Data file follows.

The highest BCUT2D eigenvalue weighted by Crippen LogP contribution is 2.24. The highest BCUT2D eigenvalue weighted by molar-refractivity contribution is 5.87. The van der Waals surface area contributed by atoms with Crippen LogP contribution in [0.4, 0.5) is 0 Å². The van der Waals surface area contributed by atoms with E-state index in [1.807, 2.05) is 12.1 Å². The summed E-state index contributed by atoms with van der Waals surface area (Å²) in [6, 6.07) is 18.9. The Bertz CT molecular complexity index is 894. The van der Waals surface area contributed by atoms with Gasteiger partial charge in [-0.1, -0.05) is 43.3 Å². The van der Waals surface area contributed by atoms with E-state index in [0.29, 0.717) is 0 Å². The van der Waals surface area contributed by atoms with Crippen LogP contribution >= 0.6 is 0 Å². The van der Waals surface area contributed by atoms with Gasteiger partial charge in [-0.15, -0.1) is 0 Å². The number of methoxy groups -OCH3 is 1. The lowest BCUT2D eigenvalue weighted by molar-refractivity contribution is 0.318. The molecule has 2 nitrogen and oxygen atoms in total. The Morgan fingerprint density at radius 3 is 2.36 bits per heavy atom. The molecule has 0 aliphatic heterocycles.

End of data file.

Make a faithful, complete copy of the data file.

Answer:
The highest BCUT2D eigenvalue weighted by Crippen LogP contribution is 2.24. The highest BCUT2D eigenvalue weighted by molar-refractivity contribution is 5.87. The van der Waals surface area contributed by atoms with Crippen LogP contribution in [0.4, 0.5) is 0 Å². The van der Waals surface area contributed by atoms with E-state index in [1.807, 2.05) is 12.1 Å². The summed E-state index contributed by atoms with van der Waals surface area (Å²) in [6, 6.07) is 18.9. The Bertz CT molecular complexity index is 894. The van der Waals surface area contributed by atoms with Gasteiger partial charge in [-0.1, -0.05) is 43.3 Å². The van der Waals surface area contributed by atoms with E-state index in [0.29, 0.717) is 0 Å². The van der Waals surface area contributed by atoms with Crippen LogP contribution >= 0.6 is 0 Å². The van der Waals surface area contributed by atoms with Gasteiger partial charge in [-0.15, -0.1) is 0 Å². The number of methoxy groups -OCH3 is 1. The lowest BCUT2D eigenvalue weighted by molar-refractivity contribution is 0.318. The molecule has 2 nitrogen and oxygen atoms in total. The Morgan fingerprint density at radius 3 is 2.36 bits per heavy atom. The molecule has 0 aliphatic heterocycles.